Lights out in Dörentrup, but it’s too complicated

In Dörentrup, Germany, you can literally call up the streetlights.  It saves energy, but at what cost?

On 30 July, Time posted an article about the town of Dörentrup, Germany, where the local council recently voted to turn off streetlights at night to save energy and carbon emissions.  This naturally caused a fuss.  What’s the point of streetlights that are off when you need them?

Town resident Dieter Grote and his wife, working with the local utility company, came up with a solution.  You can now use your cell phone to send a special ID code to the utility, and the streetlights with that ID (grouped by stretch of road) will come on for a certain length of time.

The energy saved by turning off the lights at night saves the town (population, around 9,000) about 12 tons of carbon emissions per year.  That’s not bad.  And other towns around the world are asking Dörentrup for help to set up their own similar systems.

While it’s fine and good to try to lower consumption – especially when no one needs the service – I think their solution is too complicated.  First of all, there is a carbon footprint associated with the machinery and electronics needed to keep this new service running; I don’t get the sense that anyone has compared this footprint with the alleged savings.

Next, this system ties the utility infrastructure directly to the phone system quite deeply, in a rather centralized way.  You call the magic phone number, which no doubt accesses a facility in one of the utility’s plants, but by way of your phone provider.  The centralized system then has to understand the ID code, which can be dialled in or spoken (requiring voice recognition software).  The IDs are stickered onto every streetlight.  The system then has to direct the pertinent streetlights to turn on, keep track of the time, and then direct them to turn off.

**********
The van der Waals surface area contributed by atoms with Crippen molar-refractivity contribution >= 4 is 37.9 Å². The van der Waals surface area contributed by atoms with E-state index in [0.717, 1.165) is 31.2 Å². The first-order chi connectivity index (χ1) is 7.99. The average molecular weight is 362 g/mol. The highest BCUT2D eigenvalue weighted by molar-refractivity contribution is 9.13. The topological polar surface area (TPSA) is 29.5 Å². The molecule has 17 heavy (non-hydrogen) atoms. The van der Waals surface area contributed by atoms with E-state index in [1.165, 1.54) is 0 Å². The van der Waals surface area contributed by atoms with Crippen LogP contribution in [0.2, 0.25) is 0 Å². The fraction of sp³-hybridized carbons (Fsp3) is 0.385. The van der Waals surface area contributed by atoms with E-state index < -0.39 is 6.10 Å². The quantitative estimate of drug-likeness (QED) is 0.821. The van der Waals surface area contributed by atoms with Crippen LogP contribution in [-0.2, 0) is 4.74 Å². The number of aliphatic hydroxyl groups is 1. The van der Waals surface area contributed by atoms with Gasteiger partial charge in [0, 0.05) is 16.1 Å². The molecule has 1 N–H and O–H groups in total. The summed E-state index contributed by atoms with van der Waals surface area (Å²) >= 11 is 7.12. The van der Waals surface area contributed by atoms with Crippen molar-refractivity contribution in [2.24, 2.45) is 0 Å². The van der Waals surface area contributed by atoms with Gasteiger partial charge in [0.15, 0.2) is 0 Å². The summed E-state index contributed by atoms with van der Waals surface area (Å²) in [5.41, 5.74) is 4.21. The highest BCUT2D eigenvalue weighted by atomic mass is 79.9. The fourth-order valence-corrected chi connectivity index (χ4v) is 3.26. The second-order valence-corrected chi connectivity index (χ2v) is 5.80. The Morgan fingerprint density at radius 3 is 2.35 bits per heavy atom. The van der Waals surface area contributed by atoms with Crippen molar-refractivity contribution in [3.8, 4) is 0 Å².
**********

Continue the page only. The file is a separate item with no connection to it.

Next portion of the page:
If something goes wrong at the system’s home base, the streetlights won’t come on, even though they otherwise could.  If your phone’s battery dies, or you lose signal strength, you can’t control the lights, even though they would respond otherwise.  If you don’t have a phone, or your hands are otherwise occupied carrying groceries or whatever, you might not be able to use the phone – again, you can’t get the streetlights to work.  If you can’t read the ID sticker on the streetlight (because the streetlights are off), then you might enter the wrong ID or be unable to figure out the ID at all.  Vandals could change the ID stickers.

These are all failure modes that don’t need to exist.  There are probably others that I haven’t thought of.

I would suggest something simpler.

Residents would carry some kind of semi-active sensor, like a battery-assisted RFID tag, or the GPS locator already in many cell phones.  A small unit would be attached to every streetlight, that can detect the presence of a nearby RFID tag or GPS locator.  The unit then turns on the streetlight, and keeps it on till the signal moves out of range.  This can be rigged to ensure that two or three streetlights are on for each person.

Assuming these kinds of sensors have the required range (and I think they do), I think this is a better solution because:

  • no hands are required to activate the system;
  • no hardware/software needed at the central utility facilities;
  • power for the streetlight unit can be drawn from the streetlight itself;
  • the RFID battery can last ‘way longer than a cell phone battery;
  • no need to remember phone numbers or look up streetlight IDs;
  • this kind of distributed/decentralized system is more robust and resilient than centralized alternatives; and
  • fewer streetlights would be on, and for shorter periods.

In other words, I think my suggestion is more effective, without giving up efficiency.  It compartmentalizes the whole on-demand streetlight system so that failures anywhere are less likely to affect related systems.

Seems like a no-brainer to me.

Advertisements

Leave a Reply

Fill in your details below or click an icon to log in:

WordPress.com Logo

You are commenting using your WordPress.com account. Log Out / Change )

Twitter picture

You are commenting using your Twitter account. Log Out / Change )

Facebook photo

You are commenting using your Facebook account. Log Out / Change )

Google+ photo

You are commenting using your Google+ account. Log Out / Change )

Connecting to %s